Directed by Matthew Warchus, writer Jack Thorne’s version of the Scrooge story manages to be both pleasingly traditional while at the same time feel like an exciting reinvention.
With the audience on all sides, Rob Howell’s atmospheric set cuts a path through the stalls, lit from above by myriad lanterns. The costumes, beautiful yet battered, might be described as distressed Dickensian chic.
Paterson Joseph plays Scrooge with the grouch dial turned up to 11. His dismissive description of the carol singers at his front door as “singing creatures” is particularly entertaining. And his handling of the old miser’s (spoiler alert) Christmas morning transformation was so well done I found myself grinning with uncontrollable delight.
Warchus doesn’t hold back on the emotional punches. Expect tears among the laughs, not least during Scrooge’s encounters with his lost love Belle (an excellent Rebecca Trehearn) and Tiny Tim (played variously by Rayhaan Kufuor-Gray, Lara Mehmet, Lenny Rush and Eleanor Stollery).
Not an inch of the auditorium is wasted, with some inventive set pieces popping up on every level, and the whole experience is enhanced by Christopher Nightingale’s exquisite score and beautifully sung carols.
This show is an absolute cracker. If you’re lucky you might even get given a mince pie or a satsuma from one of the cast as you settle in your seat. Merry Christmas, one and all!
A Christmas Carol is at The Old Vic until 18 January 2020
This vivacious new musical arrival in the West End opens with William Shakespeare and Anne Hathaway having a marital disagreement over his tragic ending for Romeo and Juliet. Wouldn’t it be better, she argues, if the heroine didn’t kill herself in the final scene? “She’s got her whole life ahead of her, and she’s only had one boyfriend.”
And so begins a hugely entertaining mash-up of Shakespearean drama and the pop music of Max Martin, whose hits include Britney Spears’ Oops! I Did It Again, Katy Perry’s I Kissed A Girl and Ariane Grande’s Problem.
They’re all here among the 30 or so songs that help propel Juliet’s journey from Verona to Paris and back again, as well as the big themes of female empowerment and being the person you want to be.
As Juliet, Miriam-Teak Lee belts out the hits brilliantly, and shines equally in the quieter, more reflective moments. Cassidy Janson’s Anne Hathaway is a force of nature who gives the show so much of its joie de vivre, and I also enjoyed the comedy pairing of Lance (David Bedella) and Nurse (Melanie La Barrie).
Jukebox musicals often get a lot of stick, but this one, directed by Luke Sheppard, is done so well that you’d have to have taken a big gulp of Juliet’s sleeping potion not to come out smiling.
& Juliet is at the Shaftesbury Theatre until 30 May 2020
So many superlatives have already been used to describe this production of Arthur Miller’s classic, originally a hit at the Young Vic, that it seems almost pointless to seek out any more.
Now in the West End, this version – with the Lomans as an African-American family – is one not to be missed. It is poetic, moving and devastating.
At its heart are four stunning performances. Wendell Pierce enthralls as Willy Loman, the salesman of the title for whom the American Dream has remained out of reach. As his wife Linda Loman, Sharon D Clarke crackles with love, anger and grief, and Sope Dirisu and Natey Jones are outstanding as the Loman sons Biff and Happy.
Marianne Elliott and Miranda Cromwell fill the the production with beautiful and subtle directorial touches such the use of silhouettes and as the way the characters sometimes find themselves repeating actions as if they have been transformed into animated gifs. The songs that permeate the story are beautifully handled.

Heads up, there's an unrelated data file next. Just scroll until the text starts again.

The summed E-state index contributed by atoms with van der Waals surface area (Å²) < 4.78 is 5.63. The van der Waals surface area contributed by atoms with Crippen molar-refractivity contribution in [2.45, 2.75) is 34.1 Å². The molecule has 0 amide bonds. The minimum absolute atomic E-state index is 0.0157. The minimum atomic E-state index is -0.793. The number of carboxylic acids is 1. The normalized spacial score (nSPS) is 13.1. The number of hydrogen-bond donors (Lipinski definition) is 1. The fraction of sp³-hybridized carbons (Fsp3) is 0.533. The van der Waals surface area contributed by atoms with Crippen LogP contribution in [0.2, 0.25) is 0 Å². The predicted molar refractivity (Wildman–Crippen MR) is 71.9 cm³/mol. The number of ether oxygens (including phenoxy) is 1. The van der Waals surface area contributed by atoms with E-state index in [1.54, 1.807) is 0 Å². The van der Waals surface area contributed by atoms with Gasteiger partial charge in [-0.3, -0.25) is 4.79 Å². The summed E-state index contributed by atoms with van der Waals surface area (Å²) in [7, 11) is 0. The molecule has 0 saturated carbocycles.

Anna Fleischle’s impressive set, with its floating furniture and window frames, fills the whole play with hallucinatory unease.
On the night I saw this, a scene between Willy and his sons in Act Two was so emotionally charged that a man near me in the stalls spontaneously began to applaud. His solitary clap, ironically, destroyed the moment. But that’s how astounding the acting is in this production.
As the cast received a standing ovation at the end you could see it in their eyes that they know they are part of something very special indeed.
(This review was written after news broke of the ceiling collapse at the Piccadilly Theatre on 6 November. I was at the performance the previous evening. I wish those injured a speedy recovery and hope the production is able to get back to normal as soon as possible.)
Click here for the latest details on Death of a Salesman at the Piccadilly Theatre
Based on the 1951 Ealing comedy film, this stage adaptation of The Man in the White Suit stars Stephen Mangan as Sidney Stratton, a Cambridge-educated chemist who, while working at a textile mill, develops a fabric that can’t be stained and never wears out.
While writer and director Sean Foley has come up with an inventive and visually impressive production, it’s been cut from so many stylistic cloths that I couldn’t escape the feeling that it was trying too hard to fit everyone.
Foley throws everything into the fast-moving mix: a skiffle band, pyrotechnics, clever stage tricks, a dance number and impressive scene changes. Unfortunately there just aren’t enough big laughs to sew it all together.
The humour lurches from Chuckle Brothers-style lab explosions and fart jokes to satirical swipes about the cheap clothing industry and the now obligatory gags about Brexit. And there’s a sudden moment of violence that seems oddly out of place.
On the plus side Mangan is, as ever, hugely likeable in the role of Stratton and gives his character just the right blend of geekiness, charm and accident-prone enthusiasm, though a running joke about him being Dutch soon wears thin.
Kara Tointon plays Daphne Birnley, the smart and witty mill owner’s daughter, with an accent so posh that she sounds like a young Margaret Thatcher.